Travis-CI Does Not Work When You Package Vagrant Boxes As A Build Step (Yet)

I'm learning how to use Salt Stack so I started a new project that provisions a baseline Vagrant Box for Python development.

The Goal

I wanted to check that my vagrant box can be provisioned & packaged every single time for every single change I committed into the repository so I created a .travis.yml configuration file in order to do so.

What is Travis-Ci

If you are not familiar with Travis CI then you should be. Travis CI is the most popular Continuous Integration service for Github repositories and for a good reason: It's Free and Awesome™. 

 

Please consider using it for your current and future open source projects. It's really easy.

Before you continue go read a little bit about the .travis.yml configuration file format if you haven't done so already. I'll wait.

Done? Great, let's proceed. 

The Build Process

I configured Travis to execute the following build process and thought it should work as is.

 

I was wrong. So very wrong.  As you will see it's not trivial to implement at all.

The Problem

Travis CI uses OpenVZ virtualized containers to execute your build process. Vagrant uses a virtualization provider like VirtualBox in order to provision & package a box.

The result is that you have a virtualized container inside a virtualized container which is akin to placing a hamster wheel on top of another hamster wheel with both hamsters running in the opposite directions.

A very surprised hamster

A very surprised hamster

Even the OpenVZ twitter account maintainer says it's generally considered as a bad idea:

But not being able to assure that you can release your Vagrant box at any given time defies the whole purpose of Continuous integration. So we run into a deadlock here.

The hamster is now contemplating on this issue.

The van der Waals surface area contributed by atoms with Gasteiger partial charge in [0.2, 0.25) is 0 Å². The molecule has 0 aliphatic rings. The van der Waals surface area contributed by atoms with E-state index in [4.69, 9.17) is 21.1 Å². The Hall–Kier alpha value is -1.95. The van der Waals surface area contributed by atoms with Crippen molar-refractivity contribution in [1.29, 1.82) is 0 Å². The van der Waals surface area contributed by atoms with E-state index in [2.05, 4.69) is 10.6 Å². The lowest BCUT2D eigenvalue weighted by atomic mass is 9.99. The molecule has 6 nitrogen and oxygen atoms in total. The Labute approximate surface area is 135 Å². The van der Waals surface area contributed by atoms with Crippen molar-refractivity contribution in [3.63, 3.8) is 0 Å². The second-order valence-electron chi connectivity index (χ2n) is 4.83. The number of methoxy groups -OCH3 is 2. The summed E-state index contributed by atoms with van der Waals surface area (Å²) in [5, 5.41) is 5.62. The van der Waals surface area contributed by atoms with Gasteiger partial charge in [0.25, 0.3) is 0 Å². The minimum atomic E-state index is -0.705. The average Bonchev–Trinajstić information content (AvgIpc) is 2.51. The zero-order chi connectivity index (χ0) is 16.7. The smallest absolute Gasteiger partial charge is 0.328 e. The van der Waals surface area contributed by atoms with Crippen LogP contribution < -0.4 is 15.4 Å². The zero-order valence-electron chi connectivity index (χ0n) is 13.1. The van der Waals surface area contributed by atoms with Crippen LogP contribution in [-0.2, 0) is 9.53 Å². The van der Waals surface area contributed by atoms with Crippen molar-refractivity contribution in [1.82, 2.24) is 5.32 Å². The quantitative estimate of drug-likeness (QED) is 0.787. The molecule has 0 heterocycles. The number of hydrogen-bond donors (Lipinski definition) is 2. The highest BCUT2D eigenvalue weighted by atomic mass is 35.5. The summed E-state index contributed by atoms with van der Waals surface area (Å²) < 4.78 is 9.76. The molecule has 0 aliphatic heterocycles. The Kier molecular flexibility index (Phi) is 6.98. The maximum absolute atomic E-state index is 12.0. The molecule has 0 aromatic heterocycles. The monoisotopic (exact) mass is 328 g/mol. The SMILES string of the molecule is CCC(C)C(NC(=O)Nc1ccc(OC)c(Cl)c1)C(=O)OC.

Bad Ideas can Still Lead to Working Solutions Right?

Not in this case. You see, OpenVZ containers have a custom made kernel based on version 2.6.32. VirtualBox requires the running kernel to be a standard kernel in order to be able to host the Vagrant boxes. If a standard kernel does not exist VirtualBox won't be able to use the current machine as a host for anything.

Here's the build log. Go through it. If you can find a solution please leave a comment. 

Master Hamster to the rescue

Master Hamster to the rescue

Possible Workarounds

  1. As @_OpenVZ_ sugguested above, rent a dedicated server. After you installed VirtualBox & Vagrant develop a Fabric tasks that connects to that server through SSH, executes vagrant up  and vagrant package mybox. If the any of these tasks return a non-zero status code the build will fail. This solution certainly works but it is also very expensive to implement when you are developing a small open source project with no financial support. When you log in through SSH make sure your credentials are being passed over using secured environment variables.
  2. Attempt to build VirtualBox for the OpenVZ customized kernel. I haven't tried yet but I have little hopes that it will work.
  3. Wait until the awesome infrastructure team at Travis will find a solution. I will make sure to report when they will find one. Follow the Storify below for updates.
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